“Do you feel, nevertheless, like Open “Science” is not for you as a book publisher in the humanities and social sciences? Wrong! While the use of Crossref DOIs as persistent identifiers for journal articles has become the industry standard, it is still relatively new territory for books and chapters. The metadata registered with most book DOIs is also significantly less rich, usually lacking abstracts and citations, thus providing less text and fewer nodes of connectivity for search engines to work with. This can result in lower discoverability for the main output types – books and chapters – of the humanities and social sciences. ScienceOpen began indexing books and chapters in 2019 and now has over two million records with validated DOIs.
A quick search for books, however, immediately highlights how slim most of the book metadata available through Crossref is. To help smaller publishers enrich their book metadata, ScienceOpen created the free platform BookMetaHub, funded by the German Ministry of Education and Research, that can translate metadata from the XML format used for book sellers and libraries, ONIX, into a Crossref-ready format. This richer metadata can help book publishers to benefit from the advantages in discoverability.
Another way to upgrade to Open Science is to explore open and transparent peer review. Just by committing to accept manuscripts that have been posted online as a preprint, publishers can support the research community. Add this information to your journal pages and instructions or write a blog to get the word out: researchers are still sometimes unsure what counts as “previously published.”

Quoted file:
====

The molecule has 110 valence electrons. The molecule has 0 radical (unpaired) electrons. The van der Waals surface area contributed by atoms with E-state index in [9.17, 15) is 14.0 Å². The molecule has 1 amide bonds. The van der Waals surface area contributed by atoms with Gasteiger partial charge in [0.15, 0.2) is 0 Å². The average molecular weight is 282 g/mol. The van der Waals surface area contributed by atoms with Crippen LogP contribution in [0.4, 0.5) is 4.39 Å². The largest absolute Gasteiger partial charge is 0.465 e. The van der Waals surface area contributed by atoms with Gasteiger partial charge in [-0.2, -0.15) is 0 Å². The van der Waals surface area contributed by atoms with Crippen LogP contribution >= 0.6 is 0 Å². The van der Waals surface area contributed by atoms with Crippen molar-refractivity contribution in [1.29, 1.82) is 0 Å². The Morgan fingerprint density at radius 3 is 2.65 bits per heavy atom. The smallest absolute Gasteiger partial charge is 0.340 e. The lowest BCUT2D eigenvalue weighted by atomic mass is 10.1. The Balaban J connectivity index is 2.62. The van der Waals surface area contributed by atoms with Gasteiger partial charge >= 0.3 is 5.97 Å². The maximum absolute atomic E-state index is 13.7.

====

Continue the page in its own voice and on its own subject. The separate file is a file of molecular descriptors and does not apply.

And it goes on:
In a next step you could agree to consider open peer reviews of preprints as part of your peer review process or to allow your reviewers to sign or post their review reports. ASAPbio offers a wealth of resources for authors and journals around preprint review. And if you decide to choose a fully open or transparent peer review model for your next journal, make sure to give reviews a DOI in the Crossref peer review XML schema to make them citable and discoverable in their own right. There are an increasing number of journals and publishers embracing some form of open review including BioMedCentral, EMBO, Copernicus, eLife, JMIR, F1000 Research, and ScienceOpen. Ross-Hellauer and Görögh (2019) provide some thoughtful guidance for getting started.
Finally, one of the main goals of Open Science is to engage the general public and raise levels of trust in science and academia. Projects range from citizen science participation, plain-language lay summaries, multilingual publishing.
Academic publishers are already engaging with Open Science and driving it forward. But there is more work to be done before a seamless flow of information connects researchers “for the benefits of science and society” and speeds up the pace of innovation to address some of the big challenges that lay before us.”